Evans, for one, was grateful to Dickinson. “I’ve thanked God endlessly, but I owe a special thanks to Angie Dickinson for turning down the part of Krystle,” Evans wrote in her memoir. “Since then, we’ve become friends, so I was able to thank Angie myself.”

3. ALEXIS WAS THE FEMALE J.R. EWING.

“A lot of what [Alexis] was like was from [Dallas’s] J.R.,” Collins said on Watch What Happens Live. “And when I first came into the show, they compared me to J.R.” On 2006’s Dynasty Reunion: Catfights and Caviar, Collins further explained her conniving yet somewhat lovable character. “I think it was the first time that audiences saw on television a woman who could be evil and manipulating and downright nasty, and have a lot of charm and sexuality.”

4. IT FEATURED ONE OF MAINSTREAM TELEVISION’S EARLIEST GAY CHARACTERS. 

Jack Coleman as Steven Carrington in 'Dynasty'
Jack Coleman as Steven Carrington
ABC

Steven Carrington—played first by Al Corley, then by Jack Coleman—was Blake Carrington’s gay son (though he did have relationships with women, too). The idea of having an openly gay character on TV seemed like a good idea, but Dynasty’s producers kept Steven’s storylines rather tame and ambiguous, which didn’t sit well with Corley. The actor often complained in interviews how “Steven doesn't have any fun. He doesn’t laugh; he has no humor,” which prompted producers to replace him at the end of season two. In order to have Corley exit the show, the writers had Steven become disfigured after he was involved in an oil rig explosion. After some magical plastic surgery, Coleman reemerged as the new and improved Steven.

“My feeling was that I was in a kind of a situation where I was expected to be a spokesman, and I was never comfortable being a spokesman,” Coleman told the Los Angeles Times. “It’s just the kind of position you wind up in when a character is long-running. You not only have to defend the character but the situation to the entire country. Ultimately I saw Steven as a man who was unsure of his sexuality and from time to time was attracted to women. He was caught between worlds.”

Despite his mixed feelings about playing a conflicted gay character, Corley felt like he made a difference. “I had no idea how important this character was to a lot of people,” Corley said on the Dynasty Reunion. “The letters that I got that said, ‘This is the first thing I’ve ever seen where I can actually go to my parents and I can tell them, hey, look, there’s somebody else. There’s a face to all of this.’”

5. THE SHOW’S COSTUME DESIGNER, NOLAN MILLER, RESURRECTED SHOULDER PADS.

Joan Crawford’s 1940s attire of hats, slim-fitting dresses, and gloves was a big inspiration on Dynasty’s costume designer, Nolan Miller. “Everything was coordinated: Each dress had its own particular hat, purse, gloves, shoes, and it never varied,” Esther Shapiro told New York magazine. “Joan Crawford didn’t mix and match. We decided to take it one step further: Alexis would never wear the same thing twice. In fact, no one on Dynasty would.” Miller had a weekly wardrobe budget of $35,000, and designed 3000 outfits during the show’s run.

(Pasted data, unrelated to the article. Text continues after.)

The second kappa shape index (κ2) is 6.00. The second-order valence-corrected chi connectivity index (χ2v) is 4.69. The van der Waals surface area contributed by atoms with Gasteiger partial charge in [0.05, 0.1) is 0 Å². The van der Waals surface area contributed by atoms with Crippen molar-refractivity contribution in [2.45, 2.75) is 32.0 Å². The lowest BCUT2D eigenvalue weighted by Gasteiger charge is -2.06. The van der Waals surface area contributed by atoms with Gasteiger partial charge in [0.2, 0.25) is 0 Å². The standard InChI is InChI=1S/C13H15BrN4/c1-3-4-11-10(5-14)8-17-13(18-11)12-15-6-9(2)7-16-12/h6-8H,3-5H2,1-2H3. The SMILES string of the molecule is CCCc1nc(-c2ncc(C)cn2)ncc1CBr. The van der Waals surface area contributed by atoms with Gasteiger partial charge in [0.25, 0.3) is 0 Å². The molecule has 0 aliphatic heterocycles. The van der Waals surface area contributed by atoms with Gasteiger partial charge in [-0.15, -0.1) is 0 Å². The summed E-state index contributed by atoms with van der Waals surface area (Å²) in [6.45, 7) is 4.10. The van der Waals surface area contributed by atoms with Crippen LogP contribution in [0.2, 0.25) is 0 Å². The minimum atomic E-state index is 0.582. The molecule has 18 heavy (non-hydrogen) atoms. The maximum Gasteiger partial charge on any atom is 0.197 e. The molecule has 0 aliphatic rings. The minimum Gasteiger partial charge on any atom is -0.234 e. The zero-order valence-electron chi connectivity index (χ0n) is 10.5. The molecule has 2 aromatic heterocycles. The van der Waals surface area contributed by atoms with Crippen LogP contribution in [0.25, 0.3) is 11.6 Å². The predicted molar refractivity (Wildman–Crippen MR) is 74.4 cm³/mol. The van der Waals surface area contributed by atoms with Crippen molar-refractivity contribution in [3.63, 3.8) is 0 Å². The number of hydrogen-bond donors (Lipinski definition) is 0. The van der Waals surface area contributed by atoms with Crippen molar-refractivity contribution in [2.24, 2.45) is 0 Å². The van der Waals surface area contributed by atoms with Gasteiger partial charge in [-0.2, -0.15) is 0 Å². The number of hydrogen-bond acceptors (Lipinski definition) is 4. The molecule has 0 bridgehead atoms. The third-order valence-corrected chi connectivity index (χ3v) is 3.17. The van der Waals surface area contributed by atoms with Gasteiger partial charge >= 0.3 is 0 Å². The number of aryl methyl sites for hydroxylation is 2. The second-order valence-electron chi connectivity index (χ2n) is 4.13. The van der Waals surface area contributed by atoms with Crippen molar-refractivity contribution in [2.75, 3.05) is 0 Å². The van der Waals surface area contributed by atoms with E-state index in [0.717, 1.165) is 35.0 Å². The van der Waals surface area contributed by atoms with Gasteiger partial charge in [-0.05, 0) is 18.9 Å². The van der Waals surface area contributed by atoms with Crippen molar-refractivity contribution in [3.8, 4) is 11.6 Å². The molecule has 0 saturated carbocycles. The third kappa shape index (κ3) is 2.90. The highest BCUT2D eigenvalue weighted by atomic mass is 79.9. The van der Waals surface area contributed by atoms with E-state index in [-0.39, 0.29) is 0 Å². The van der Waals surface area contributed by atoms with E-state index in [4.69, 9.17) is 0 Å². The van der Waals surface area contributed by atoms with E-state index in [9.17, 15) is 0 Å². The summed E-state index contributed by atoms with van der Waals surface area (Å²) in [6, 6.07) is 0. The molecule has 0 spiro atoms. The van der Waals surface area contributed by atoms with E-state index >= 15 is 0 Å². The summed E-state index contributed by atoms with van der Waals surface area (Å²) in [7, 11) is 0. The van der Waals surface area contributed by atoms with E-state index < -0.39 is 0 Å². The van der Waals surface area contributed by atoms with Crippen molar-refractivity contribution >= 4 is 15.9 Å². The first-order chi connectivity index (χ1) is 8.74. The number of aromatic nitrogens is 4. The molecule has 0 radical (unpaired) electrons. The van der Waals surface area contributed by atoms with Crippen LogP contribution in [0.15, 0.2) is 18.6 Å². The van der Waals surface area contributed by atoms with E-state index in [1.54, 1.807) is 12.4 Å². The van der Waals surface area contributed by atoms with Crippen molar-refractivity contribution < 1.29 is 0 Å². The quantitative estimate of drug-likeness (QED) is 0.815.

Collins suggested to Miller that he needed to copy haute couture designers like Yves Saint Laurent “and have high style, and so they started doing that with me, which is when they started bringing out the big shoulder pads, early in 1983,” Collins told PBS. “When I started getting very dressed up for every single scene, even in the boudoir, they loved it so much that every actress also was dressed up to the nines.”

6. DYNASTY MERCHANDISE GROSSED MORE THAN $400 MILLION.

A show about moneyed people wearing nice things translated into the public being able to purchase some of the show’s glitz. A line of Dynasty merchandise was released, which included $3 pantyhose, $150 Forever Krystle perfume, $500 tuxedos, $800 ball gowns, $10,000 handmade Alexis and Krystle dolls, and a $200,000 chinchilla coat. Crafty fans of the show could also buy Miller’s patterns through McCall’s Pattern Co. and make the fancy dresses themselves.

7. THE CAST DIDN’T KNOW THE OUTCOME OF THE MOLDAVIAN MASSACRE.

More than 60 million people tuned in to watch Dynasty’s season five finale, on May 15, 1985. The cliffhanger involved a Game of Thrones Red Wedding-like massacre in Moldavia, where terrorists crashed Amanda’s (Catherine Oxenberg) wedding to Prince Michael—whom she did not want to marry—and unleashed bullets onto the unsuspecting wedding attendees. “We had no idea who was going to live or die. None of us knew,” Collins said during the Dynasty Reunion. “Because we knew if you were really bloodied up, that was it. Might as well call your agent and say, ‘I need a job’ … It was very funny, actually.”